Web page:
Cast your ballot on October 20
By Katie Czenczek, News Editor
On October 2, committees from the Moody Park Residents Association and Glenbrooke Residents Association hosted an all-candidates meeting for the upcoming municipal election’s city council hopefuls.
The event was hosted at the New Westminster Evangelical Free Church—which is in Burnaby rather than New West as the moderator, Meg Holden, pointed out—and was completely volunteer-run. Interestingly enough, the majority of attendees at the meeting looked to be from Caucasian backgrounds and over 30 years old. The New West Record and the Other Press volunteered as the press panel for the event and were responsible for asking candidates questions.
The event kicked off at 7 pm, where Holden opened up the ceremony and asked the candidates to deliver 30-second speeches about themselves. There was one official party present at the election, called the New West Progressive Electors Coalition. The candidates representing the New West Progressives are Bryn Ward, Paul McNamara, Ellen Vaillancourt, and Daniel Fontaine.
The independent candidates represent no specific party themselves. The people running in New Westminster as independents are Angela Sealy, Benny Ogden, Mike Ireland, and Troy Hunter.
Finally, and most confusingly, the candidates Chinu Das, Nadine Nakagawa, Mary Trentadue, Chuck Puchmayr, Patrick Johnstone, and Jaimie McEvoy are unofficially running together as Team Cote—or for re-election as the current mayor’s council. This choice to not run unified has been critiqued by residents of New Westminster, who feel that the current council universally agrees on most matters.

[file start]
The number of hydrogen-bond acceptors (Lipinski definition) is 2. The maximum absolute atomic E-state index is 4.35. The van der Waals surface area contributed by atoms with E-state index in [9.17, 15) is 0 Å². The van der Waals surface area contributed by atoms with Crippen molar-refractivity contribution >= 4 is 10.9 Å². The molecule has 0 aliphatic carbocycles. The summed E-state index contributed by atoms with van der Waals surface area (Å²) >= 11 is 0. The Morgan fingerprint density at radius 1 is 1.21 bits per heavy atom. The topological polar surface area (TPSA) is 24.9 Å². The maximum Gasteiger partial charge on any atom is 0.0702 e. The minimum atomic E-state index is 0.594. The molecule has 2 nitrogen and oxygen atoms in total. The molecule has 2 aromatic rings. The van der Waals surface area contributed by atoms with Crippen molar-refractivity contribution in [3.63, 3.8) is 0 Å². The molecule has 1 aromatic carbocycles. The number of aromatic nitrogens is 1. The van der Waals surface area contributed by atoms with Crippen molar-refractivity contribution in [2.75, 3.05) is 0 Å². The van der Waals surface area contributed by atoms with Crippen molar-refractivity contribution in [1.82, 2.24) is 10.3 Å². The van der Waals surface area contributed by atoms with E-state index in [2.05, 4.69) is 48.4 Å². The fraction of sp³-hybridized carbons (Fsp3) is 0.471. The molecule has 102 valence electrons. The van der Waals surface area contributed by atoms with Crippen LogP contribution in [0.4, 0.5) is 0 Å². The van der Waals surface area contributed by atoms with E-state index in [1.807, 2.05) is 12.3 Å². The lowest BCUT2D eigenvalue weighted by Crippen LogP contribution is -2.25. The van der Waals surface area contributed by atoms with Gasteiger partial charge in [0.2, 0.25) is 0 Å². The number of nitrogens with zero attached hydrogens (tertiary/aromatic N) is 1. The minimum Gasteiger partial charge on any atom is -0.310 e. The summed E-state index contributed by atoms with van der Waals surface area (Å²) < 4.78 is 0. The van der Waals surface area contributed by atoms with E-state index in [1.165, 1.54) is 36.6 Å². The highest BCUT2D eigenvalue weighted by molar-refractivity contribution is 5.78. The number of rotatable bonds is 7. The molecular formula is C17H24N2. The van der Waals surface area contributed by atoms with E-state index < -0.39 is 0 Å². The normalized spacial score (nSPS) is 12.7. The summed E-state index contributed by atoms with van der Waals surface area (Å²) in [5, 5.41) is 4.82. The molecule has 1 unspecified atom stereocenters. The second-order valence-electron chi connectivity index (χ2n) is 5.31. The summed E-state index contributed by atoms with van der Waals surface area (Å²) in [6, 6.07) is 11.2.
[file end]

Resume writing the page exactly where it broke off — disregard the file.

The four people running for mayor in New Westminster are Nikki Binns, who is an independent, Harm Woldring with the New West Progressives, Jonathan Cote for Team Cote, and finally Jimmie (James) Bell as another independent.
The all-candidates meeting started off with candidates from opposing parties being given either a warm-up question about the history of New Westminster or a fun question about themselves. Which candidate answered the best according to the crowd determined who would answer the press panel question first.
Topics that were discussed during the candidates questioning period included affordability and housing, road conditions, development, and density. Once all of the candidates had a turn to face off, then the mayoral candidates were brought to the stage.
Harm Woldring spoke first and said that his first priority if elected into council would be to change the tax structure enacted by the previous government.
“The single overriding issue that affects everything—housing, affordability, et cetera—is our tax structure,” he said. “We have a tax system that rewards a very small number of people with a lot of money that costs the rest of us a lot of money. To me, the single overriding issue is fairness, and fairness with taxing is where we need to start.”
Nikki Binns was next and stated that her main concerns were issues around housing and liveability.
“The reason why I’m running is to address traffic, amenities, and housing and affordability,” she said. “We need to be listening to our community”
Jimmie Bell took a different approach during the meeting and talked about his past experience in the workforce.
“I’ve had to do everything and anything to keep those bills coming. I think a lot of you understand what that’s like,” said Bell.
Finally, to end the meeting, current mayor Jonathan Cote said that he is proud of the work his council has done in office and wants to continue making progress with it.
“Moving forward, we do face our challenges,” he said. “I have three top priorities: Number one is housing affordability […] number two is to support a strong local economy […] and the third priority is investing in community facilities we love.”
To watch the entire meeting, check out newwest.tv for full coverage of the event.